Born in New York City, Troyanos spent her earliest days in the Manhattan neighborhood where Lincoln Center, the new home of the Metropolitan Opera, would arise a quarter century later. She grew up in Forest Hills, Queens, and attended Forest Hills High School. Her early childhood was clouded by a deep sense of abandonment; her parents, operatic hopefuls who, she said, "had beautiful voices"—her father, born on the Greek island of Cephalonia, was a tenor, and her mother, from Stuttgart, was a coloratura soprano — had separated when she was an infant and later divorced, "ill-matched to each other and ill-suited to parenthood" (Opera News).
She was looked after by Greek relatives and lived for around a decade at the Brooklyn Home for Children, which had relocated to Forest Hills. She said of her childhood, "My past is hard to overcome." She described the children's home itself as
"bleak but marvelous". It was there that her life in music began. She studied piano for seven years, first at the home, where her instructor was veteran Metropolitan Opera bassoonist Louis Pietrini, who had volunteered to teach the children a variety of instruments — initially teaching them solfège, which Troyanos later called "the basis of my musical education"
— and her studies continued, on scholarship, at the Brooklyn Music School. In several interviews she recalled early expectations of becoming a concert pianist. "Determined since childhood," by other accounts, "to become an opera singer," he sang in school choirs and New York's All City High School Chorus; when she was sixteen, a teacher heard her voice in the chorus and took time "to find out who the voice belonged to ... and got me to the Juilliard Preparatory School and my first voice teacher."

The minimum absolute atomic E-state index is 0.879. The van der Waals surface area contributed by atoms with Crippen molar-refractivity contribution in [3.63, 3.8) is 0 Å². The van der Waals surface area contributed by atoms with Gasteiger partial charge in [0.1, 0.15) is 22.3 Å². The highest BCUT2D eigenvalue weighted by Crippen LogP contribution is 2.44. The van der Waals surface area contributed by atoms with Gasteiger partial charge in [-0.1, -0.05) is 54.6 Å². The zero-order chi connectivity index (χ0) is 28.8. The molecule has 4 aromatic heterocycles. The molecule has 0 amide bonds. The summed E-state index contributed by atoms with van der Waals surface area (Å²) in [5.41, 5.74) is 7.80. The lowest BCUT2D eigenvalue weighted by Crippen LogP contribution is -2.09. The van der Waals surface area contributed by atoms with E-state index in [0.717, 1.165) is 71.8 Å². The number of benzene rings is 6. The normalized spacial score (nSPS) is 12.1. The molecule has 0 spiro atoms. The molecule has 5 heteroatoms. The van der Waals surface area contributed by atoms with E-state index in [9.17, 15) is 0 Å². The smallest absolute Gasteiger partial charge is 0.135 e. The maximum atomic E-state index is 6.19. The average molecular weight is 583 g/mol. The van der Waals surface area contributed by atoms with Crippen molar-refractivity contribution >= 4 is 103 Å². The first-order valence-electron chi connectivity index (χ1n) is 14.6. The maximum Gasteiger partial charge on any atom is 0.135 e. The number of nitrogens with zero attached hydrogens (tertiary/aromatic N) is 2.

In her late teens, Troyanos moved to the Girls' Service League in Manhattan and later to a co-ed boarding house on E. 39th St., not far from the old Met, which she frequently attended as a standee. She was employed as a secretary to the director of publicity at Random House, and performed in choruses, ranging from church choirs (with a scholarship at the First Presbyterian Church) to musical theater; "Tatiana Troyanos, almost hidden in the chorus, came soaring through with a pellucid and magnificent quality of tone as the Arab Singing Girl," proclaimed the Boston Globe's Kevin Kelly in a review of a summer stock production of Fanny in September 1958.
Continuing at the Juilliard School, Troyanos was chosen as a soloist for Bach's St. John Passion in 1959 and for the Verdi Requiem in 1962, by which time she had begun vocal studies with Hans Heinz, who "understood my voice and helped me open it up at the top ... and gradually I found all my top notes." She described Heinz, with whom she continued to study after her graduation in 1963, as "the major influence in my life ... Our work together built the foundation that was so essential to my career."